My track on Friday afternoon, “Refining Your Program Strategy”, had 3 engaging presentations which spoke to NPS programs that are beyond their first few years and entering into maturity. As the Account Management Director at Satmetrix, I commonly see the challenges programs have after losing their initial momentum of a new customer program and initial quick wins of identifying and resolving low hanging fruit, and asking, “What’s next?
Oliver Bendzsa from the Export Development Canada, and classic movie buff, started us off with his witty and insightful “The Seven Year Itch.” He set us up with a few iconic photos of Marilyn Monroe, and described the protagonist, as played by Tom Ewell, going on vacation with his family, and after happily married for seven years, starts questioning his marriage after seeing the girl played by Marilyn. The metaphor? EDC adopted NPS seven years ago, and recently faced an internal struggle of remaining true to NPS, or placing more of an emphasis on Sustainability/Profitability metrics.
Unlike the movie in which the protagonist stays true to his family, EAC decided to keep NPS, but also place emphasis on sustainability. Perhaps that is an easier position to take when scores are in 60s and 70s as they are for EDC. The story is how they had to segment their customers and develop business processes that were appropriate for the segments, allowing them to operate more efficiently.
Next up was Dan Roup from Alcoa. Dan had an entertaining presentation, “Keeping it Real – Net Promoter in the Trenches.” Alcoa is an extremely complex organization with 25 business units, from commodities to high end design. Dan shared some approaches to making his program effective, including stack ranking BU’s not by NPS, but by NPS change, as well as, showing where they rank relative to their competitors. Another example Dan shared was maintaining an internal NPS portal to keep a very large organization updated on NPS progress.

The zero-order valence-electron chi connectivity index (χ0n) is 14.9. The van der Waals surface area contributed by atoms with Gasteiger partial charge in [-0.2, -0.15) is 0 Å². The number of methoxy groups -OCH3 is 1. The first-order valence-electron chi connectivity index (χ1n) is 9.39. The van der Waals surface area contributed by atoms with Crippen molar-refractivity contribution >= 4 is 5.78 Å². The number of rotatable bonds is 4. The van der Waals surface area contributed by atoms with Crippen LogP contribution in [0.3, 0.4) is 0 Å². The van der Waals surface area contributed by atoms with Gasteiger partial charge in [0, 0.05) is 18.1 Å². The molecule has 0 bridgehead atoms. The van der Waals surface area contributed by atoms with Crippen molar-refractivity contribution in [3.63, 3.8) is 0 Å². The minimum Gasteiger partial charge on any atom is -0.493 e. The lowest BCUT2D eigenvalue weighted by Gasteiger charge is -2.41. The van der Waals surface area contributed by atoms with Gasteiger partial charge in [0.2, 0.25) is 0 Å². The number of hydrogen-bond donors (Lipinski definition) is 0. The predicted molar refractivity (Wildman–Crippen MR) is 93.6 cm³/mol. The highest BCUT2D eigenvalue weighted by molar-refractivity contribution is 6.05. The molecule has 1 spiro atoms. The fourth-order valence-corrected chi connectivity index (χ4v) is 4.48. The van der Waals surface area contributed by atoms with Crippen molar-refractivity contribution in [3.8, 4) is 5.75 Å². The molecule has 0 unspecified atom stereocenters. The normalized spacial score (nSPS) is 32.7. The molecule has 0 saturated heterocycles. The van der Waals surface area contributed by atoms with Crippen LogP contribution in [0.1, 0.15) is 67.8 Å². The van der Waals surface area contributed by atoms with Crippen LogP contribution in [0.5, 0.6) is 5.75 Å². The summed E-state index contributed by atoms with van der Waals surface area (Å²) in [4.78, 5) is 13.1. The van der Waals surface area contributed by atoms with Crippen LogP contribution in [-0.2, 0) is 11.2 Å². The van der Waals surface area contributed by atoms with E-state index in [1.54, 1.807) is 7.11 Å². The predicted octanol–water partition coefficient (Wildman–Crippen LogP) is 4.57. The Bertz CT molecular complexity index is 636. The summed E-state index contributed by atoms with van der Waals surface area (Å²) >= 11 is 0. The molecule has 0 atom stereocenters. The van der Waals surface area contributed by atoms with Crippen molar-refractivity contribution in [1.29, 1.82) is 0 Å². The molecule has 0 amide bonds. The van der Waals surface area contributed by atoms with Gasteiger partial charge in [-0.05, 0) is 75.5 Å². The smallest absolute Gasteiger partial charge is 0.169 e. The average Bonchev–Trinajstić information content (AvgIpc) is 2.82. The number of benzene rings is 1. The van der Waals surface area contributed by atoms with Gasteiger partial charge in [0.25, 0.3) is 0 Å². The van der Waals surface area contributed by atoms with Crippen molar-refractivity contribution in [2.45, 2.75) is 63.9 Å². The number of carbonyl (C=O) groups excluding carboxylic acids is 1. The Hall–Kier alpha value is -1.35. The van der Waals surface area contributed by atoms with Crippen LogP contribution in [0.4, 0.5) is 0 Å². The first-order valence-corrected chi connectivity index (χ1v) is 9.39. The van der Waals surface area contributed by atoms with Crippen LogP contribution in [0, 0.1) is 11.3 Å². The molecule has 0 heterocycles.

Finally, Rick DeLisi from Corporate Executive Board focused on activating Promoters with his, “Getting Promoters to Speak Out – Driving Advocacy with the Right Targeting Strategy.” I started out asking a crowd of about 60 how many followed up with Detractors, and nearly all raised their hands. When I asked how many felt like they were mobilizing their Promoters, one person raised their hand. This is a green field opportunity. Based on studies and research, Rick’s observations were: Not all Promoters actively promote, many Passives do actively promote, and companies need to figure out how to get as many customers to promote as they can. But, wait!, you can’t “get” customers to promote, but you can making it easier by creating opportunities.
Rick shared a really interesting study where a guy was parked on a busy street in NY and appeared to be struggling to load a sofa in a truck. He asked people on the street if they could help, and about 80% offered. He then offered to give people $5 to help load the sofa and less than half took the offer. The point is that a person’s decision making process is very different in a social environment (the first scenario) than in a business exchange (the second scenario). The point? Create a social context, and less business exchange, to help customers advocate for your brand. He then used examples of how companies are doing this with Ford, American Express, Intuit, and Westpac.